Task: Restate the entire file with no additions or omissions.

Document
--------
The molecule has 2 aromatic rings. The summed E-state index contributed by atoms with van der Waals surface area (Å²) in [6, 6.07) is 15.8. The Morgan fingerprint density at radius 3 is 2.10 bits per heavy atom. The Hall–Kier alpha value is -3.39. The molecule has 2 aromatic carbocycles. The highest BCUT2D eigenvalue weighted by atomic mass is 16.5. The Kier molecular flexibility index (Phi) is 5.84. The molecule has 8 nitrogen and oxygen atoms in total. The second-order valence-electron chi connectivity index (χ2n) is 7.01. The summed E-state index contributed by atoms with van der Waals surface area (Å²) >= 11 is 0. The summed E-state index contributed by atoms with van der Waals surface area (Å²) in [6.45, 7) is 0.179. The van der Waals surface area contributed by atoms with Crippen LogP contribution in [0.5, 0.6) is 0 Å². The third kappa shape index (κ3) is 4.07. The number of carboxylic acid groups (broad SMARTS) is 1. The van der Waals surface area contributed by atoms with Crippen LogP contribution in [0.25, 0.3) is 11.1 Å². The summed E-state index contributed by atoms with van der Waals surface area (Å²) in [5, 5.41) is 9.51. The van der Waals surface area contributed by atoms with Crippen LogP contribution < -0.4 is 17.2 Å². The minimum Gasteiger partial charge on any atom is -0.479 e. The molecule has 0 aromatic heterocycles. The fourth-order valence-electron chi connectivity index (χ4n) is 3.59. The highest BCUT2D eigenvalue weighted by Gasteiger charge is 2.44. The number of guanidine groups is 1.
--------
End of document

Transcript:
The molecule has 2 aromatic rings. The summed E-state index contributed by atoms with van der Waals surface area (Å²) in [6, 6.07) is 15.8. The Morgan fingerprint density at radius 3 is 2.10 bits per heavy atom. The Hall–Kier alpha value is -3.39. The molecule has 2 aromatic carbocycles. The highest BCUT2D eigenvalue weighted by atomic mass is 16.5. The Kier molecular flexibility index (Phi) is 5.84. The molecule has 8 nitrogen and oxygen atoms in total. The second-order valence-electron chi connectivity index (χ2n) is 7.01. The summed E-state index contributed by atoms with van der Waals surface area (Å²) >= 11 is 0. The summed E-state index contributed by atoms with van der Waals surface area (Å²) in [6.45, 7) is 0.179. The van der Waals surface area contributed by atoms with Crippen LogP contribution in [0.5, 0.6) is 0 Å². The third kappa shape index (κ3) is 4.07. The number of carboxylic acid groups (broad SMARTS) is 1. The van der Waals surface area contributed by atoms with Crippen LogP contribution in [0.25, 0.3) is 11.1 Å². The summed E-state index contributed by atoms with van der Waals surface area (Å²) in [5, 5.41) is 9.51. The van der Waals surface area contributed by atoms with Crippen LogP contribution < -0.4 is 17.2 Å². The minimum Gasteiger partial charge on any atom is -0.479 e. The molecule has 0 aromatic heterocycles. The fourth-order valence-electron chi connectivity index (χ4n) is 3.59. The highest BCUT2D eigenvalue weighted by Gasteiger charge is 2.44. The number of guanidine groups is 1.